Pedro Deserved Better in the Bronx

There he was, Pedro Martinez the future Baseball Hall of Fame pitcher on the mound in the Bronx Thursday evening trying to give the Philadelphia Phillies a 2-0 lead in the World Series against the New York Yankees. And all he heard from the 50,181 fans at Yankee Stadium was “Who’s Your Daddy.” As he walked off the mound after working six impressive innings, he saw a father sitting in the front row with his daughter, holding a beer in one arm and screaming obscenities at him.

It was an issue addressed by Martinez to the media after his Phillies lost game 2 of the Series and headed home. Martinez would smile at the fans as he left the mound, in particular made note of one fan, a father with his young daughter who took the competition of sports to a nasty level.

He was one of those many arrogant Yankee fans that made unkind gestures to Martinez, and in turn damage the integrity of other fans who appreciate the greatness and attributes of the great ones who play the game.

“I just told him,” commented Martinez, “’Your daughter is right beside you. It’s a little girl. It’s a shame you’re saying all these things.’  I had to stop and tell him because I’m a father myself and, God how can you be so dumb to do those kind of things in front of your child? What kind of example are you setting?”

Yeah fans have the right to boo all they want to the opposing player and team.  Their ticket purchase gives them that right, but before every game Major League Baseball makes the home team inform fans about using offensive language. Not when the Yankees play the Red Sox, or in this case with Martinez on the mound and the Yankees so desperate to get their 27th world title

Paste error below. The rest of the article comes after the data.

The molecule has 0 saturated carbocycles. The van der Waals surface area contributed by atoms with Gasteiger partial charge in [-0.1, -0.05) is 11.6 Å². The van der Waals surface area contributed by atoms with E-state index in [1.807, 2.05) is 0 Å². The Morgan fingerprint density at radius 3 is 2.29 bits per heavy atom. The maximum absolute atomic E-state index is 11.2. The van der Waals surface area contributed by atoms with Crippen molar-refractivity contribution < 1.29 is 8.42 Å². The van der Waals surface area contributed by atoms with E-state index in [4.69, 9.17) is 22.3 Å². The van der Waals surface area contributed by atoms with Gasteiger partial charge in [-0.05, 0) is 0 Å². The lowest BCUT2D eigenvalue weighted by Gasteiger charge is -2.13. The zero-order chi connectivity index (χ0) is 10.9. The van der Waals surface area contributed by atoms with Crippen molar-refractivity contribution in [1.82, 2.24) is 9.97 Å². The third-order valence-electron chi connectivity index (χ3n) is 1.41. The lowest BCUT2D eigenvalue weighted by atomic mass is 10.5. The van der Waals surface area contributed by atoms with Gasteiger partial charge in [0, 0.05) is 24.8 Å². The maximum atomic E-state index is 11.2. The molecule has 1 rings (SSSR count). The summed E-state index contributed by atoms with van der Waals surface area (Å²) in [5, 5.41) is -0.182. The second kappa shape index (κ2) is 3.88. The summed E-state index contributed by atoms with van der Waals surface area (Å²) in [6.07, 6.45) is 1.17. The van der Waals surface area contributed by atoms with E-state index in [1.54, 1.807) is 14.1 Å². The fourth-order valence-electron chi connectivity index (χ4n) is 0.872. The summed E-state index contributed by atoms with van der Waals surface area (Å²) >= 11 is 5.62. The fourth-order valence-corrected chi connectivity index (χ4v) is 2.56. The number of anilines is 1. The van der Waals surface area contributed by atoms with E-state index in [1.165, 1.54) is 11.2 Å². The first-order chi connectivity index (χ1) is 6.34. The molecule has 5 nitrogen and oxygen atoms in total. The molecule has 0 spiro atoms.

But this fan, and others, who disrespected Martinez saw the situation had more to do with a previous and ugly incident when Martinez was a member of the hated Boston Red Sox. Then, he pushed Don Zimmer, once a coach with the Yankees to the ground during an ugly brawl when the two teams battled for the American League pennant.

This was Martinez, pitching in another uniform, at another time.  But to the Yankee fan there is no reflection of greatness to another team, or another player, except for their history and one of their own.  So to them, Martinez was just an enemy on the mound last week and not remembered for being a three-time Cy Young Award winner and eight-time All-Star.

Martinez would strikeout eight Yankees in game 2 which matched his second most ever in a postseason game.  And he had an answer to all New York fans about his unpleasant, though impressive return to New York. Remember, he played also for the cross-town Mets and helped them to the 2006 postseason.

“I know I played for the Mets,” he said. “I know they really want to root for me. It’s just that I don’t play for the Yankees that’s all.  I’ve always been a good competitor, and they love that. They love the fact that I compete. I’m a New Yorker, as well. If I was on the Yankees, I’d probably be like a king over here.”

Yeah, Martinez said it.  He is not a New York Yankee and will never be, so Yankee fans will never consider him a king or a pitcher that has contributed so much to baseball over the years.  If indeed that was his last appearance on a pitching mound in New York it will be another memorable moment in the career of Pedro Martinez.

He said, “I did everything I could to beat those guys. You have to give them a lot of credit,” said Martinez about the Yankees. It was just a loss for Martinez, even if it was a World Series game that meant so much.

The unfortunate thing is Yankee fans look at another World Series win as more important than giving some accolades to a pitcher that has contributed so much to the game of baseball

e-mail Rich Mancuso: [email protected]

About the Author

Rich Mancuso

Rich Mancuso is a regular contributor at NY Sports Day, covering countless New York Mets, Yankees, and MLB teams along with some of the greatest boxing matches over the years. He is an award winning sports journalist and previously worked for The Associated Press, New York Daily News, Gannett, and, in a career that spans almost 40 years.

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